If , and , then the curves have an intersection in the first quadrant where .
We have , so the equation of the line tangent to the curve at is ,
or . This is , or .
The curve intersects the -axis at , and the line crosses the -axis at . Therefore the area of the region is
The curve crosses the -axis at and at . Thus, the volume generated when the region is revolved about the -axis is
(Note: I mistakenly found the area generated by the region instead of the region in an earlier version of these solutions. Thanks to Heather Kelly for alerting me to the mistake.)
The amount pumped into the tank during is given by . Integrating numerically, we obtain
The rate of change of the volume of oil in the tank at time is . At this is
The level of oil in the tank is decreasing when because the volume of oil in the tank has negative rate of change then.
We are given that there were gallons of oil in the tank when . Thus, the volume in the tank at time is, by the Fundamental Theorem of Calculus, . Integrating numerically with , we obtain
Here is a plot of the rate at which the volume of oil in the tank changes.
This rate is positive, and the volume increases, from until about . The rate is negative, and the volume decreases, from about until a little after Thereafter, volume increases. This means that there is a minimum somewhere near Solving numerically, we locate the relevant critical point:
The amount of oil in the tank is minimal when .
Average radius is .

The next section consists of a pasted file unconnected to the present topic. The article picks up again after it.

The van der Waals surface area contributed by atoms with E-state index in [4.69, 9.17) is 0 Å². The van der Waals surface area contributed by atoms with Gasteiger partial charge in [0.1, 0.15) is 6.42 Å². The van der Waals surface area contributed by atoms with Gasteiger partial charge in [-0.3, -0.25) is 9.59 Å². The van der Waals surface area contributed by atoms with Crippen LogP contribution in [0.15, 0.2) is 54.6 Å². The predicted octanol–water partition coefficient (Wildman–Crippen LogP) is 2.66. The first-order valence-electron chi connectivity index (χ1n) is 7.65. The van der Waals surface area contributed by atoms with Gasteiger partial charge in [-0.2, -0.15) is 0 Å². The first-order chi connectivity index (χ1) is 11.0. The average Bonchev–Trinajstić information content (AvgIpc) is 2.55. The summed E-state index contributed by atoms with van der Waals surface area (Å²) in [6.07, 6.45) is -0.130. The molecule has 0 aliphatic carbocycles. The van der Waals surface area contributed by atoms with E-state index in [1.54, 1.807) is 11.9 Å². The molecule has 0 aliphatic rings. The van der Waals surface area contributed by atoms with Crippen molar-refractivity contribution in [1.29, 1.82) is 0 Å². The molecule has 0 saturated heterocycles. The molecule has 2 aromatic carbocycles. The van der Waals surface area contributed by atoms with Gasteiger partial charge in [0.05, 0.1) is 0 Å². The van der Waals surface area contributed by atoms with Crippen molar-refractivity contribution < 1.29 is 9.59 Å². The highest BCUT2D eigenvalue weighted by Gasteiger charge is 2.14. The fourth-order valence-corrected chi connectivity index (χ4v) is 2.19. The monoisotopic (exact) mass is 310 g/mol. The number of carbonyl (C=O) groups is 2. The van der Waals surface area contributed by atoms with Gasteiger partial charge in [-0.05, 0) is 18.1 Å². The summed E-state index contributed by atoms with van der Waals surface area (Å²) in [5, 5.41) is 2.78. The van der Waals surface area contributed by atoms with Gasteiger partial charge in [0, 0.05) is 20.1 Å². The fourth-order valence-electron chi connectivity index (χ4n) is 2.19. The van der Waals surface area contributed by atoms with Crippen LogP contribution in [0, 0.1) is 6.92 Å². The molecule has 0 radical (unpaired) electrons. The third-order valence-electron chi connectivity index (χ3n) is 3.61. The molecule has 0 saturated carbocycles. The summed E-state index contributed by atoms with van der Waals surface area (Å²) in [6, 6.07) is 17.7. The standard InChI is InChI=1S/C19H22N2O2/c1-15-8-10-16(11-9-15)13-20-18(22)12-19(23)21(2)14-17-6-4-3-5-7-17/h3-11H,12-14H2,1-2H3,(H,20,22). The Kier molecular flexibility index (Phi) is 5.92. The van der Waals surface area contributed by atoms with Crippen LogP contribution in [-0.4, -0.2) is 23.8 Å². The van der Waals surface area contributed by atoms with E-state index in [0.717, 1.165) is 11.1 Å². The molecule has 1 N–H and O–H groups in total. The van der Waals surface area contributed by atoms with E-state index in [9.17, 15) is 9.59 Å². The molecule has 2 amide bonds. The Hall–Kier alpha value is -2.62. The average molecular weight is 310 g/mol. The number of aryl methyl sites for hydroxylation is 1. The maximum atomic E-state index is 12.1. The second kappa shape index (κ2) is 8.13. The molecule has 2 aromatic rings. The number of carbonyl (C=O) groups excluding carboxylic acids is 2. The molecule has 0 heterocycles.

The required midpoint Riemann sum is
The integral gives the volume, in cubic millimeters, of the segment of the blood vessel that extends from mm to mm.
We have . Consequently, by Rolle's Theorem, there is a number where . We also have , so, once again by Rolle's Theorem, there is a number where . But then , so, yet again by Rolle's Theorem, there must be a number between and , such that . Noting that , we see that .
If , then acceleration is . When , we have .
Speed is , and so . When , this is ), which is positive. Hence is increasing when , because its derivative is positive there.
The particle changes direction where derivative of position with respect to time, which is velocity, changes sign. This happens only when , or when .
The total distance traveled (as opposed to the total displacement) by the particle over the interval is . Taking into account the sign change at , this is . This reduces to .
is the area of a rectangle of base 1 and height 2 plus the area of a triangle of base 1 and height 2, or . By the Fundamental Theorem of Calculus, , and when , this is . In the interval , the FTC tells us that . Thus in that interval, and .
The average rate of change of on is . (See part a for the calculation of ; for , we have , which is the negative of the area of a triangle of base 2 and height 4, or )
By the Fundamental Theorem of Calculus, . Thus, on the interval , takes on its average value, at two different points: , and
An inflection point occurs where the monotonicity of the derivative changes from increasing to decreasing or vice versa. There are two such points for , (We know by the Fundamental Theorem of Calculus.) They are and .
If , then . Thus,
We have , so, . Substituting in the integral on the left, we transform it to . Thus , or . So .
Converted by Mathematica (May 14, 2003)